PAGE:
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CME Research Program

Bioremediation 1999 Research Accomplishments

3. Alkyl halide remediation via bioaugmentation with halorespiring bacteria

Anaerobic transformation of chlorinated solvents using dehalorespiring bacteria has been demonstrated to offer significant kinetic and energetic (less biomass needed) advantages over cometabolic dechlorination reactions. Researchers associated with the CME are collaborating on a project aimed at harnessing this catabolic process to demonstrate its potential application in groundwater remediation efforts. The site is a perchloroethylene (PCE)-contaminated aquifer in Oscoda, Michigan, which has shown historical evidence for PCE and TCE dechlorination in the field, resulting in the accumulation of predominantly cis- and trans-dichloroethenes (DCEs).

The specific objectives of this project are to (i) evaluate in situ halorespiration activity using aquifer material and enriched organisms derived thereof, (ii) assess the effectiveness of biostimulation and bioaugmentation approaches to enhance dechlorination activity in batch and column configurations, (iii) address scaling issues to transfer the technology to the field.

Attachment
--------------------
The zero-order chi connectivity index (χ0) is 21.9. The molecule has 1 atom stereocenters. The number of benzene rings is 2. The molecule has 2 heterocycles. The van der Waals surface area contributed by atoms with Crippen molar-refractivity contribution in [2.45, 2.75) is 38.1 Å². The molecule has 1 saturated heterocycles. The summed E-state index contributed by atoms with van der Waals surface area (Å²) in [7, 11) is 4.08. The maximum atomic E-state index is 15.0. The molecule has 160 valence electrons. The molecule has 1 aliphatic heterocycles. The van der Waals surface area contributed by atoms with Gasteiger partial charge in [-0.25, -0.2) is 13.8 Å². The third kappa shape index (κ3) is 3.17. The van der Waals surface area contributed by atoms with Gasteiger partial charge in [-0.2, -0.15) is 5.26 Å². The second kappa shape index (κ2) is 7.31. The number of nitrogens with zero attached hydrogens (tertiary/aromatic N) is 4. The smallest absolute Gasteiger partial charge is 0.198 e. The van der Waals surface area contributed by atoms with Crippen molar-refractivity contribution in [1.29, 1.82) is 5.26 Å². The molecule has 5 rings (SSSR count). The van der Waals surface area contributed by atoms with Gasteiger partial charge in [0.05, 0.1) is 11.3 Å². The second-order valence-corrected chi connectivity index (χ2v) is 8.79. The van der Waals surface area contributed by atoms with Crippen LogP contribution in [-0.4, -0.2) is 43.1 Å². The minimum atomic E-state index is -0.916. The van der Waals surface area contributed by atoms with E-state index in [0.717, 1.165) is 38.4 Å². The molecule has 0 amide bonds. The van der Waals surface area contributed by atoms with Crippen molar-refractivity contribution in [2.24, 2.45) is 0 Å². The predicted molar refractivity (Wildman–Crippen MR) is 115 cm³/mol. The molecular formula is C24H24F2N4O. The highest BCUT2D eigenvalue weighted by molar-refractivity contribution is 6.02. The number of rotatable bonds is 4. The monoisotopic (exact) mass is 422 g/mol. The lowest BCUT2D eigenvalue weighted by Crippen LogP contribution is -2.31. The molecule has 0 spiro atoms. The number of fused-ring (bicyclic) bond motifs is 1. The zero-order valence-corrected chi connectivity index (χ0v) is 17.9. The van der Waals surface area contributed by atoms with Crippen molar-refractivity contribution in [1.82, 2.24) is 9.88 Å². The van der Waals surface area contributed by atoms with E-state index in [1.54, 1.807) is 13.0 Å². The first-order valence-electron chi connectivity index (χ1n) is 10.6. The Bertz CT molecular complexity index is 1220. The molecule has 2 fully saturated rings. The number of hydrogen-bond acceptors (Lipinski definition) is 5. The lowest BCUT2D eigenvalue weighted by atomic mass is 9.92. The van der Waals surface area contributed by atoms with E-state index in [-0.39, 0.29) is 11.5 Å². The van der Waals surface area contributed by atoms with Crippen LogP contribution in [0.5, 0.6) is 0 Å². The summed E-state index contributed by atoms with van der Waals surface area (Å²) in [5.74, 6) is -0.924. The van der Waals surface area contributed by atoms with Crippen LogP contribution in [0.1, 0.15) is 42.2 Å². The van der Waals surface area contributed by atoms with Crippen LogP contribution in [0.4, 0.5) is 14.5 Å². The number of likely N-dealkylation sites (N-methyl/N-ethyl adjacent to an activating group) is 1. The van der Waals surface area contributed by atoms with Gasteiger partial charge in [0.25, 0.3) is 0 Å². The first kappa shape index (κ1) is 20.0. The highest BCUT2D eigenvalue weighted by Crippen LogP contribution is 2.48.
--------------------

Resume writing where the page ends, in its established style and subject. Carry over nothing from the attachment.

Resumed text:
Microcosm studies with aquifer samples obtained from discrete depths and in the presence of a range of electron donors, including lactate, indicated that the extent of dechlorination increased with depth (Figure 1). Enrichments from deep aquifer samples (ethene production) exhibited halorespiration activity, based on the following criteria: (i) activity could be transferred, (ii) the electron donor fraction diverted to energy production (fe) was 0.65-0.7, and (iii) low H2 treshold concentrations. Subsequently, amplified 16SrDNA from aquifer material indicated the presence of genes similar to a known halorespirer, Desulfuromonas sp. strain BB1 (Figure 2), and a halorespiring (PCE-DCE) strain (designated BRB1) was isolated.

The column studies (inoculated with D. strain BB1) showed that not only was this strain able to colonize aquifer solids, but it also rapidly dechlorinated the added PCE to cis-DCE, indicating that strain BB1 or BB1-like organisms are suitable organisms for bioaugmentation. Batch studies indicated that bioaugmentation with strain BRB1 significantly enhances dechlorination activity at low inoculum densities (0.5 to 5% tested in batch) in the presence of lactate. Further studies with a Bachman aquifer enrichment able to dechlorinate DCE to ethene are conducted concurrently with biomass scaling experiments to aid in designing the pilot test, which is scheduled to be initiated in May 2000.

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